Today, October 6, marks the one-year anniversary of Immigration and Customs Enforcement’s (ICE) announcement that it would undertake major reforms of the immigration detention system.?The need for reform was made clear by a report (pdf) issued on this date last year by then-director of the Department of Homeland Security’s (DHS) Office of Detention Policy and Planning, Dr. Dora Schriro.?Among Dr. Schriro’s key findings were that the immigration detention system had grown dramatically over the course of fifteen years to become the largest and most rapidly-expanding system of incarceration in the country.Although most of ICE’s detention facilities were, and are, designed and operated as prisons and jails, the vast majority of immigration detainees were classified as having a low propensity for violence.?As a result, in Dr. Schriro’s estimation, the immigration detention system “impose[s] more restrictions and carr[ies] more costs than are necessary to effectively manage” detainees.?(The New York Times covered this in this article: Report Critical of Scope of Immigration Detention.)Over the past year, Physicians for Human Rights and our colleague organizations have worked with DHS to implement Dr. Schriro’s, and expert health professionals’, recommendations to limit the negative effects of detention on survivors of human rights abuses and other vulnerable immigrants.?Advances have been achieved, yet much more remains to be done.Among the significant accomplishments of the past year is the implementation of a new policy favoring parole for asylum seekers.?Historically, refugees arriving at our borders to request humanitarian protection have been subjected to mandatory detention while their cases were being resolved, which often resulted in incarceration — and declining mental and physical health — lasting a year or more.?Under the new policy, every newly-arriving asylum seeker is afforded an opportunity to request release from detention, which is granted so long as the individual can establish his or her identity, lack of dangerousness, US address upon release, and commitment to appear at his or her Immigration Court hearings.ICE has also made notable progress in ending its relationship with some of its worst-performing detention facilities, and reducing the number of centers nationwide at which immigration detainees are held.?For example, the Varick Street Detention Facility in New York was the object of numerous complaints, including more than fifty grievances (pdf) filed within just one year alleging neglect of medical needs. Detainees at the facility endured inconsistent access to legal assistance, uncomfortably low temperatures, inadequate food, and denial of any outdoor recreation, all in violation of standards that the facility agreed to in its contract with ICE, with complaints dating back to at least the early 1990s. Finally, ICE ended use of the facility for long-term detention at the end of February 2010. In the past year, the number of locations in use by the immigration detention system has declined by more than one hundred, to a current total of about 250.In spite of this past year’s achievements, too many asylum seekers, survivors of violence, immigrants with mental disabilities, and other particularly vulnerable people remain in what is still a massive detention system, oriented towards penal control of its subjects.?Many thousands more have won release from detention only to be referred into restrictive alternatives to detention programs that rely on ankle bracelets, home visits, and other stigmatizing methods that treat immigrants like criminals on community monitoring.On this anniversary of the advent of detention reform, PHR renews its call for changes that are desperately needed to protect the human rights of the most vulnerable newcomers to our country:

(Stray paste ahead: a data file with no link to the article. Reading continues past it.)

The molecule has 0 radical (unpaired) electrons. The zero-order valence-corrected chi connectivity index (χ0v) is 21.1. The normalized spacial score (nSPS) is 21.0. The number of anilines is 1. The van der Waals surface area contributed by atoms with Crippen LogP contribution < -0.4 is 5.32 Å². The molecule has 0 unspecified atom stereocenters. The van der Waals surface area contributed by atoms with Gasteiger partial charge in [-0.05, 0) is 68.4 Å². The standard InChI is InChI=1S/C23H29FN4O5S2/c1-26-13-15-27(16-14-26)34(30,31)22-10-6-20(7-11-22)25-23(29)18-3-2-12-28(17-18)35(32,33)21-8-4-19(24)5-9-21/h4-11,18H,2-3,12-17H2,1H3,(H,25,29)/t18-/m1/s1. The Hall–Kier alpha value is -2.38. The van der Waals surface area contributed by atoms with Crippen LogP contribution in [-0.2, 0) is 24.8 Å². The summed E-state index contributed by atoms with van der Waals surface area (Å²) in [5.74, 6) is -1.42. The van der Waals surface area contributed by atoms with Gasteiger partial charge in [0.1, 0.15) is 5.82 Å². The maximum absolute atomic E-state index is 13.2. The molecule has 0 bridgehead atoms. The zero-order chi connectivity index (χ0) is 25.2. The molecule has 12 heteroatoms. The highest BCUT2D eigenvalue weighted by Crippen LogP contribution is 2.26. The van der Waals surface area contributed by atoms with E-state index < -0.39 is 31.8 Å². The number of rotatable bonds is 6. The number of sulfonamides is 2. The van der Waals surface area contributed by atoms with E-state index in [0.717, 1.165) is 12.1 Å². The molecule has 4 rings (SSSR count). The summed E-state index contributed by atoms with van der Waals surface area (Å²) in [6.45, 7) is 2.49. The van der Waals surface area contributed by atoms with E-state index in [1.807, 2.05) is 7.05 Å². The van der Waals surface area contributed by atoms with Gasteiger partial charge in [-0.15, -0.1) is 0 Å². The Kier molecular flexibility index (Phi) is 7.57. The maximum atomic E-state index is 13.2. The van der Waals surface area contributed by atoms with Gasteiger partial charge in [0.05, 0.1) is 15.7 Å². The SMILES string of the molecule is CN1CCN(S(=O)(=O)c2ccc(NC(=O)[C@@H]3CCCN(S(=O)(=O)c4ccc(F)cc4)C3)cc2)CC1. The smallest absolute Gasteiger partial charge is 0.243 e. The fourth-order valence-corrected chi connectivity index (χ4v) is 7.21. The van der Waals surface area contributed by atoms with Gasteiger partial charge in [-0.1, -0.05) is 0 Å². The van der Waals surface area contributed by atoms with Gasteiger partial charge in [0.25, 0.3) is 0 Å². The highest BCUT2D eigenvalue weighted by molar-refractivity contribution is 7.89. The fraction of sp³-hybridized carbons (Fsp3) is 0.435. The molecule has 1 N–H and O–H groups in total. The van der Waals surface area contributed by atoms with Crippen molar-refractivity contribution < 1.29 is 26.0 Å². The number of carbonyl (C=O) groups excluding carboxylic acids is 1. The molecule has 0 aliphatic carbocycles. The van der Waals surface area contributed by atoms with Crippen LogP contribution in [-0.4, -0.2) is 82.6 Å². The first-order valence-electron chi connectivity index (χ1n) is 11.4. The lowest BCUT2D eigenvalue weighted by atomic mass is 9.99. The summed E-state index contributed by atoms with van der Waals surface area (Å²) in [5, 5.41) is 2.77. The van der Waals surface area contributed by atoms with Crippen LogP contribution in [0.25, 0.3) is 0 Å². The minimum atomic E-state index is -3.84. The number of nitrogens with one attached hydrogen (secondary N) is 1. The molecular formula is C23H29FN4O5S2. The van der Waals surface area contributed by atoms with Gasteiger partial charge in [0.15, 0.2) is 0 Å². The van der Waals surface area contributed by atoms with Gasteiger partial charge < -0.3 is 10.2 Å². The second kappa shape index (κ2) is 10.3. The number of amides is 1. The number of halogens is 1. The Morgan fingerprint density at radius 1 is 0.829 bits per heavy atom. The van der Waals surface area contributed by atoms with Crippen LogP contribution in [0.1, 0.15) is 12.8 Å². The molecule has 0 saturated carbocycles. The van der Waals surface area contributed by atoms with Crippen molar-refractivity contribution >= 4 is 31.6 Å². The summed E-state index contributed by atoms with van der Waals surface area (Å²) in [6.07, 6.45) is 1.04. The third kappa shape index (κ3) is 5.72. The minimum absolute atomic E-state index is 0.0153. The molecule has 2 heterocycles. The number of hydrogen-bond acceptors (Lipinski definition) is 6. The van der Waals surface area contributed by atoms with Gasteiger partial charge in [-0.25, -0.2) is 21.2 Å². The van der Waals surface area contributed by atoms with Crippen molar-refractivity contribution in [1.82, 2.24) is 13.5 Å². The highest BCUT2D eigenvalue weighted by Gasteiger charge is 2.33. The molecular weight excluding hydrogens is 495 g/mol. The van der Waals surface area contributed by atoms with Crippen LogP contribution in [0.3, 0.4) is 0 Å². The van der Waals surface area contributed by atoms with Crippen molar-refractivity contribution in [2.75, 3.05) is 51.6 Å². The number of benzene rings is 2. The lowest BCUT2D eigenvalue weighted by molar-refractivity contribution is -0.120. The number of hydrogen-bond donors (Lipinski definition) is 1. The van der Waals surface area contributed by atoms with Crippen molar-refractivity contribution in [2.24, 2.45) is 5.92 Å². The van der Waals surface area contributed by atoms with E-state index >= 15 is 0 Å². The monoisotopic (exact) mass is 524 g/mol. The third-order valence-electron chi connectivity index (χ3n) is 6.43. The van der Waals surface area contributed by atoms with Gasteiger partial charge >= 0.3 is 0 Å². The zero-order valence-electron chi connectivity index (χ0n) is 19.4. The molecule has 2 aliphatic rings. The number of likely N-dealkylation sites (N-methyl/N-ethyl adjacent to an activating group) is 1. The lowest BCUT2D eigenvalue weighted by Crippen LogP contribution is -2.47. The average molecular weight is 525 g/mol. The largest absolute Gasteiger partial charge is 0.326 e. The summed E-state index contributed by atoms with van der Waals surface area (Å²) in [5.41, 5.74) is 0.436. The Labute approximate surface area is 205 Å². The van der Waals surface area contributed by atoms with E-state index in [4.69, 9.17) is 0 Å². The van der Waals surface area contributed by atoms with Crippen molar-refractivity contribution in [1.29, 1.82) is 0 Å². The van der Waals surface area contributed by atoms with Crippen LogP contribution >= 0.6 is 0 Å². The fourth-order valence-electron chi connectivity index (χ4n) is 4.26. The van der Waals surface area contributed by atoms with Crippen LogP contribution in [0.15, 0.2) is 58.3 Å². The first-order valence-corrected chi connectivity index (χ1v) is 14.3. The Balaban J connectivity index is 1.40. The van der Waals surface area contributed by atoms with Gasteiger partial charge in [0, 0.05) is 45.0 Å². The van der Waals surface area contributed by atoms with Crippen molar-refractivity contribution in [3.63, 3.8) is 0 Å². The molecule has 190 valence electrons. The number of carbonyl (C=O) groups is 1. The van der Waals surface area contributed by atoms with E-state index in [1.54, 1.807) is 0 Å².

- Reduce the unjustified use of detention, which is unavoidably damaging to the mental and physical health of survivors of human rights abuses. Only those immigrants who pose a danger to the community or are likely to abscond from Immigration Court proceedings need be detained — a small fraction of the more than 400,000 individuals who are currently detained on an annual basis. Asylum seekers, torture survivors, immigrants with serious illnesses and medical conditions, pregnant and nursing women, and children should rarely, if ever, be incarcerated in the immigration detention system.
- Design and implement a case-management-based alternative to the detention program that employs education about immigration law and connection to community supports in lieu of constant electronic monitoring and strict control over movements.
- Demonstrate that the US takes its international human rights obligations seriously by ensuring that immigrants who remain in detention are treated with basic dignity and humanity. Harsh penal practices including solitary confinement, shackling, tasering, and strip searches should be used only to mitigate an immediate risk of harm to detainees or others.?Medical screening and classification must be done by licensed health professionals rather than the corps of enforcement officers and detention center guards who currently perform many intake examinations.?All medically-necessary care must be provided in detention, and not subject to the approval — as certain medical orders currently are — of a central reviewing authority composed of officials who never examine or treat detainees.
With the vocal support of health professionals, much more will be accomplished in the coming years, and hundreds of thousands of immigrants will ultimately live healthier, happier, and safer lives.